One of the worst things brands can do right now is go dark, warn experts

Marketers should use this time to reinforce consumer relationships.

One of the worst things brands can do right now is go dark, warn experts

Industries around the world have been forced to pause advertising amid the COVID-19 outbreak, risking huge loss of brand equity. 

But marketers should be using this time to double down on its consumer relationship, experts have stressed.

"The uncertainty among citizens and consumers will put pressure on businesses across the U.S. and around the globe," Jason Kanefsky, chief investment officer at Havas Media told his network in an email offering snapshots at how the virus will impact media spend. "A larger portion of advertising investment will need to be focused on building and maintaining a meaningful relationship with consumers rather than driving near term sales. 

"There is a risk of losing brand equity when advertising goes dark, and an opportunity to use this time to build and reinforce a brand’s relationship with their customers and prospects. It’s critical to understand what your customers are looking for right now -- it might be reassurance about your store cleanliness efforts or your support for affected employees, rather than your core product."

Travel/tourism and QSR hardest hit

Kanefsky identified the major risk categories for media spend as travel and tourism (which could take six months to recuperate), arts, entertainment and recreation (concerts, sports, studio, live events which could take three months to recover) and QSR/casual dining (with an estimated bounce-back period of one month).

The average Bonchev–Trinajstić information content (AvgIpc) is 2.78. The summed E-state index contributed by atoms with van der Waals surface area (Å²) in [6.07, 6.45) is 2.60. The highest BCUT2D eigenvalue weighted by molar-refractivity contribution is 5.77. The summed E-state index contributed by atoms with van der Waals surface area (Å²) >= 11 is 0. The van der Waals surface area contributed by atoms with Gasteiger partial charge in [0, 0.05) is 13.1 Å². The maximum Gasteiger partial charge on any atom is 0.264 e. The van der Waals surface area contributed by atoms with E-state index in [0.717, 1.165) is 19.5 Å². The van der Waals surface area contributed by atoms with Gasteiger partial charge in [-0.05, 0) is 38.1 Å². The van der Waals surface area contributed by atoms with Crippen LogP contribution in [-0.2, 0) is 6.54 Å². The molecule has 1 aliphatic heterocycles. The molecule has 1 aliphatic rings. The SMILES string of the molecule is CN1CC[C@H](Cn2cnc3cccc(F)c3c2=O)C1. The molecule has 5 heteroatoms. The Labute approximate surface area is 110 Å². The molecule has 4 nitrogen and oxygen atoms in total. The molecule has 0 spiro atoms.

The travel and QSR restaurants are actively cancelling media now. 

Retail will be "deeply challenging"

The CIO went on to explain that retail "will be deeply challenged by the impact of coronavirus." He said that "expendable" and "postponable" purchases are likely to be hardest hit, based on analysis from 2008 financial crisis, and we should expect varying impact and recovery timelines depending on the segment.

Of course, retailers with a strong e-comm footprint will be best equipped to prevail, as the continued public health crisis will keep people out of stores. As of February, about half of consumers said they were already avoiding shopping centers, and 75 percent will avoid as the outbreak worsens. Avoidance behavior is most pronounced among older consumers.

Independent and small/medium-sized businesses will be hit hard. Ad agency We Are Social U.S. is offering up free tutorials and marketing services at reduced rates to help local companies through the turmoil. 

Auto media spend to will be "uphill battle"

Kanefsky highlighted auto, too, which remains impacted and will endure an uphill battle as a "postponable" purchase. He said Chinese auto demand was crushed by pandemic conditions, dropping 79 percent last month vs the prior period. 

"The economic impact of a bear market in the U.S. makes the automotive sector quite vulnerable," he explained, adding that consumers coming off lease may downgrade and oil prices dropping will hurt electric car sales. 

CPG should plow on with investment

Meanwhile, he said CPG should continue to invest during this challenging period as food, produce and OTC pharma demand is obviously surging, especially online. However, he warned that even online growth and distribution may be hampered by labor shortages.

"Message more important than medium" for financial services 

The CIO underscored again the importance of building on consumer relationships when it comes to the financial sector. 

He said: "Financial services are facing dramatic market volatility and recessionary trends, in addition to the public health crisis. The message is more important than the medium. It is important to be in the market with a reassuring brand message and hard selling is not advised."

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